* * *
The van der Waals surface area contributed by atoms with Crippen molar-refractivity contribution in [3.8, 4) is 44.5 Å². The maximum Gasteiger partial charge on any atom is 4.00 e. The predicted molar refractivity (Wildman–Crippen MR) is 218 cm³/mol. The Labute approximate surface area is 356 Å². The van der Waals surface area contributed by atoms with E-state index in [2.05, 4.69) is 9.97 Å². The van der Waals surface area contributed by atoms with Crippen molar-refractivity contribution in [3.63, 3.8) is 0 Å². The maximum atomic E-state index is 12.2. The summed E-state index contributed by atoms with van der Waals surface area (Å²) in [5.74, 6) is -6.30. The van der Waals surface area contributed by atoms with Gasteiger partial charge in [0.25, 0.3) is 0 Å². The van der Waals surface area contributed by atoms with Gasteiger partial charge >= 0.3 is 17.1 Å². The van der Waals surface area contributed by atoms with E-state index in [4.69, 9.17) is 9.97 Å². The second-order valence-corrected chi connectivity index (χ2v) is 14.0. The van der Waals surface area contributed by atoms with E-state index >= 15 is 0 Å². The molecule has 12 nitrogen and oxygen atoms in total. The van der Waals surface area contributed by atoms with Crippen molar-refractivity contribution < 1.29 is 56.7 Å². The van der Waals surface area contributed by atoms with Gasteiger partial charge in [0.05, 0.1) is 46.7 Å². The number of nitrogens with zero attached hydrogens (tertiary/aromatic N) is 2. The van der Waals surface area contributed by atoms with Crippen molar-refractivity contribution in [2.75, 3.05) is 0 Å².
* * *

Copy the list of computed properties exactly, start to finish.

The van der Waals surface area contributed by atoms with Crippen molar-refractivity contribution in [3.8, 4) is 44.5 Å². The maximum Gasteiger partial charge on any atom is 4.00 e. The predicted molar refractivity (Wildman–Crippen MR) is 218 cm³/mol. The Labute approximate surface area is 356 Å². The van der Waals surface area contributed by atoms with E-state index in [2.05, 4.69) is 9.97 Å². The van der Waals surface area contributed by atoms with Crippen molar-refractivity contribution in [3.63, 3.8) is 0 Å². The maximum atomic E-state index is 12.2. The summed E-state index contributed by atoms with van der Waals surface area (Å²) in [5.74, 6) is -6.30. The van der Waals surface area contributed by atoms with Gasteiger partial charge in [0.25, 0.3) is 0 Å². The van der Waals surface area contributed by atoms with Gasteiger partial charge >= 0.3 is 17.1 Å². The van der Waals surface area contributed by atoms with E-state index in [4.69, 9.17) is 9.97 Å². The second-order valence-corrected chi connectivity index (χ2v) is 14.0. The van der Waals surface area contributed by atoms with E-state index >= 15 is 0 Å². The molecule has 12 nitrogen and oxygen atoms in total. The van der Waals surface area contributed by atoms with Crippen molar-refractivity contribution < 1.29 is 56.7 Å². The van der Waals surface area contributed by atoms with Gasteiger partial charge in [0.05, 0.1) is 46.7 Å². The number of nitrogens with zero attached hydrogens (tertiary/aromatic N) is 2. The van der Waals surface area contributed by atoms with Crippen molar-refractivity contribution in [2.75, 3.05) is 0 Å².